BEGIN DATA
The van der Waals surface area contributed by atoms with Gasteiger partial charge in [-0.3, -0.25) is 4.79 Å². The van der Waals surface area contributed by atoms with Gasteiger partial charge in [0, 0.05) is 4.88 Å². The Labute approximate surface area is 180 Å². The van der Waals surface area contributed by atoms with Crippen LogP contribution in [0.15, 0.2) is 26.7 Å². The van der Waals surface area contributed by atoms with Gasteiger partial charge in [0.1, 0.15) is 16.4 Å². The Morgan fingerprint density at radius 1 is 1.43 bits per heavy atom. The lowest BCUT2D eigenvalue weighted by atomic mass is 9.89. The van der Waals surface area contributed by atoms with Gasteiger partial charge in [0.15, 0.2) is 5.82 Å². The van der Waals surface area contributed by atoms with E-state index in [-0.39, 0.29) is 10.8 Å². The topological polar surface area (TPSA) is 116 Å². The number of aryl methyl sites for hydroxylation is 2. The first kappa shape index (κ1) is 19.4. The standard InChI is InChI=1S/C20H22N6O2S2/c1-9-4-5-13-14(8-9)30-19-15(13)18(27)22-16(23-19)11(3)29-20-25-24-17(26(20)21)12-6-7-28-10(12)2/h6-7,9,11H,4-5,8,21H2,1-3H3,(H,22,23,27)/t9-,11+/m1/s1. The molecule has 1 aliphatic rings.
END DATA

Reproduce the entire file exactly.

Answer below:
The van der Waals surface area contributed by atoms with Gasteiger partial charge in [-0.3, -0.25) is 4.79 Å². The van der Waals surface area contributed by atoms with Gasteiger partial charge in [0, 0.05) is 4.88 Å². The Labute approximate surface area is 180 Å². The van der Waals surface area contributed by atoms with Crippen LogP contribution in [0.15, 0.2) is 26.7 Å². The van der Waals surface area contributed by atoms with Gasteiger partial charge in [0.1, 0.15) is 16.4 Å². The Morgan fingerprint density at radius 1 is 1.43 bits per heavy atom. The lowest BCUT2D eigenvalue weighted by atomic mass is 9.89. The van der Waals surface area contributed by atoms with Gasteiger partial charge in [0.15, 0.2) is 5.82 Å². The van der Waals surface area contributed by atoms with E-state index in [-0.39, 0.29) is 10.8 Å². The topological polar surface area (TPSA) is 116 Å². The number of aryl methyl sites for hydroxylation is 2. The first kappa shape index (κ1) is 19.4. The standard InChI is InChI=1S/C20H22N6O2S2/c1-9-4-5-13-14(8-9)30-19-15(13)18(27)22-16(23-19)11(3)29-20-25-24-17(26(20)21)12-6-7-28-10(12)2/h6-7,9,11H,4-5,8,21H2,1-3H3,(H,22,23,27)/t9-,11+/m1/s1. The molecule has 1 aliphatic rings.